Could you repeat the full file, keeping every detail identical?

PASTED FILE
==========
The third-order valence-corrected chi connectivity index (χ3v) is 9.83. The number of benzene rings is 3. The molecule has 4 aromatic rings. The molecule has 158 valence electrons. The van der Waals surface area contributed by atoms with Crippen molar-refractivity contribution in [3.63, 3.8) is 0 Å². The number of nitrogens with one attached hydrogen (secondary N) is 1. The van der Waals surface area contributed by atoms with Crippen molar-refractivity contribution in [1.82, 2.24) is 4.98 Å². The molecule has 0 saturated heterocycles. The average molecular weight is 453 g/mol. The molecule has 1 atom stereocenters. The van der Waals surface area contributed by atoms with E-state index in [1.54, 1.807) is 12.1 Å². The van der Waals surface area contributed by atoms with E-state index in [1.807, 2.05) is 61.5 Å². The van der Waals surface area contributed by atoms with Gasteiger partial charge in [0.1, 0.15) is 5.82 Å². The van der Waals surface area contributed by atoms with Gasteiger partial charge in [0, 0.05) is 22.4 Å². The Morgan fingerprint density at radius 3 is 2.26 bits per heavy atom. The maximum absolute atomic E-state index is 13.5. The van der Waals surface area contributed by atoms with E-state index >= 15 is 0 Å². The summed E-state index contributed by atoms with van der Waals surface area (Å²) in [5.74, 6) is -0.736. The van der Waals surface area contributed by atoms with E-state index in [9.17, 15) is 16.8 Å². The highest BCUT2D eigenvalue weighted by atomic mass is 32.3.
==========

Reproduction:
The third-order valence-corrected chi connectivity index (χ3v) is 9.83. The number of benzene rings is 3. The molecule has 4 aromatic rings. The molecule has 158 valence electrons. The van der Waals surface area contributed by atoms with Crippen molar-refractivity contribution in [3.63, 3.8) is 0 Å². The number of nitrogens with one attached hydrogen (secondary N) is 1. The van der Waals surface area contributed by atoms with Crippen molar-refractivity contribution in [1.82, 2.24) is 4.98 Å². The molecule has 0 saturated heterocycles. The average molecular weight is 453 g/mol. The molecule has 1 atom stereocenters. The van der Waals surface area contributed by atoms with E-state index in [1.54, 1.807) is 12.1 Å². The van der Waals surface area contributed by atoms with E-state index in [1.807, 2.05) is 61.5 Å². The van der Waals surface area contributed by atoms with Gasteiger partial charge in [0.1, 0.15) is 5.82 Å². The van der Waals surface area contributed by atoms with Gasteiger partial charge in [0, 0.05) is 22.4 Å². The Morgan fingerprint density at radius 3 is 2.26 bits per heavy atom. The maximum absolute atomic E-state index is 13.5. The van der Waals surface area contributed by atoms with E-state index >= 15 is 0 Å². The summed E-state index contributed by atoms with van der Waals surface area (Å²) in [5.74, 6) is -0.736. The van der Waals surface area contributed by atoms with E-state index in [9.17, 15) is 16.8 Å². The highest BCUT2D eigenvalue weighted by atomic mass is 32.3.